Windows XP includes a System Configuration Utility, Msconfig.exe, which is incredibly valuable and often misused. It allows you to see most of the programs that run at startup and selectively disable programs for troubleshooting purposes. To start the System Configuration Utility, type msconfig in the Run dialog box and press Enter.
The Startup tab of the System Configuration Utility is intended for use as a troubleshooting tool (it’s not intended to be a full-time startup manager). By clicking Disable All, you can clear every check box in the list, preventing Windows from starting any programs automatically at startup; then, through an iterative process of restoring one or two programs at a time to the list, you can restart programs and see which one is causing a particular problem.
To test whether it’s safe to remove a single program from the list of those that start automatically with Windows, clear the check box to the left of the program’s name on the System Configuration Utility’s Startup tab and restart your computer. After verifying that your system works properly without that program starting automatically, you can safely reconfigure the program so it doesn’t start automatically.
If you’re experiencing problems that start immediately after you start your computer, troubleshoot by clicking the Disable All button to clear every program from the list. Restart and see if the problem goes away. If it does, add a handful of programs and restart (I recommend that you add no more than five at a time). When the problem resurfaces, you can focus your attention on the last batch of programs you added.
Should you use Msconfig as a startup manager? I strongly recommend against it. This tool was designed for troubleshooting, not for everyday use. You’re much better off removing auto-starting programs manually, using one of these methods:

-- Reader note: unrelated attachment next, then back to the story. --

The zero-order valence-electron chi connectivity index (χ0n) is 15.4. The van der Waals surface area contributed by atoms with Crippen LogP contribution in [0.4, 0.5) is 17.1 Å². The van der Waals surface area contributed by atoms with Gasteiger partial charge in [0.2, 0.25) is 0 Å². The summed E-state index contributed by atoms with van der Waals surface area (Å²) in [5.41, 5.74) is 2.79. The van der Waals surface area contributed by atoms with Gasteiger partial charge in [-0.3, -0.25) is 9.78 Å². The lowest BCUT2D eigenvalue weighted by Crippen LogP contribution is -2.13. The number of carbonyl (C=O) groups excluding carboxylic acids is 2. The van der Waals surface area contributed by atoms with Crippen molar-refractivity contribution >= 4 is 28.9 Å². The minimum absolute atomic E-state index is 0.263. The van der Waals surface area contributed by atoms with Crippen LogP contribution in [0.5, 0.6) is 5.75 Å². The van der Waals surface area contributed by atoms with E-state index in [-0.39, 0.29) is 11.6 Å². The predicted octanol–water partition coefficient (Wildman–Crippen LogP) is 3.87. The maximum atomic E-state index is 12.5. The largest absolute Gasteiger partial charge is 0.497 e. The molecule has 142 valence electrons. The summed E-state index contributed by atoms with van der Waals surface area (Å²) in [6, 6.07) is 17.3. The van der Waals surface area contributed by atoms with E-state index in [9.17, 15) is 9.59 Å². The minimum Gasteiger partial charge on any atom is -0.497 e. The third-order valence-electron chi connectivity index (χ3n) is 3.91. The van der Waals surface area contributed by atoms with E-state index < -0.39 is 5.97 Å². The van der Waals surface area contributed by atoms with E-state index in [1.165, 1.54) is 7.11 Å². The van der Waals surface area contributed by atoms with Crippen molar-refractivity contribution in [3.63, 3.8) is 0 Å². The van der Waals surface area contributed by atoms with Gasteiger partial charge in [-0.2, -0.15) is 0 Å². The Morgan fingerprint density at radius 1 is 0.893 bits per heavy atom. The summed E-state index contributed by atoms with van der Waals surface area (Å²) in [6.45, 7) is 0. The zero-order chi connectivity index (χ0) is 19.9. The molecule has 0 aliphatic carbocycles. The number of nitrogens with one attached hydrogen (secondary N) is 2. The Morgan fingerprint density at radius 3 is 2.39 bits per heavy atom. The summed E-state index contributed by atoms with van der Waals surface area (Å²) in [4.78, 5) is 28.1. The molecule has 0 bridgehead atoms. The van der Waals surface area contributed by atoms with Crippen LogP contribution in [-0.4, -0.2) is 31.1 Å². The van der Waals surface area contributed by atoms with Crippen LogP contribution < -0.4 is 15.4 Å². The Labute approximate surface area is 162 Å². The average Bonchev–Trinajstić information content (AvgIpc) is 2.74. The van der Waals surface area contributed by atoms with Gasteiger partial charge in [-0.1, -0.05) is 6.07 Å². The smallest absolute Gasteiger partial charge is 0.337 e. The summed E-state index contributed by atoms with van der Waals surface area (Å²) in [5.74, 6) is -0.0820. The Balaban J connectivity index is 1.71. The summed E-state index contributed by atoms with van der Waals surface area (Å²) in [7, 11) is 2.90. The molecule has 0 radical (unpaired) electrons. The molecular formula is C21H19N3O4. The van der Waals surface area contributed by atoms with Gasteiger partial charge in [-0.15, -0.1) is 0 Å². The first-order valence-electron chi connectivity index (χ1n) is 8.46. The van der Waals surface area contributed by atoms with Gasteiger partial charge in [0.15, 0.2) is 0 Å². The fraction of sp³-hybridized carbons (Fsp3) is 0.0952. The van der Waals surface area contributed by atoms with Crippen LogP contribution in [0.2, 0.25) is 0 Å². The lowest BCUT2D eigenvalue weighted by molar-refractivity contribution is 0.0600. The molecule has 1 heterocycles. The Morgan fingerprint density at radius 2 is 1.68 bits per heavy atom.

- Look first for an option in the program itself. Most programs that start automatically allow you to change this behavior by clearing a check box in an Options or Preferences dialog box. It might take some digging around, but this is always the preferred option.
- Remove the program shortcut from the Startup folder. Be sure to look in the Startup folder for your profile and the corresponding folder in the All Users profile. This option won’t work if the auto-start option is set in the registry. You can move the shortcut to another location if you think you might want to restore it later.
- As a last resort, edit the registry manually. This technique is messy, risky, and not always successful; some particularly persistent programs will restore the startup values in the registry the next time you run the program.
Easiest of all, use a third-party tool like Mike Lin’s excellent (and free) Startup Control Panel or Autoruns from Sysinternals. Both allow you to temporarily or permanently remove an item from the auto-start list. And if you can’t figure out what each item on the list does, look it up at Paul “Pacman” Collins’ most excellent Start-Up Applications page.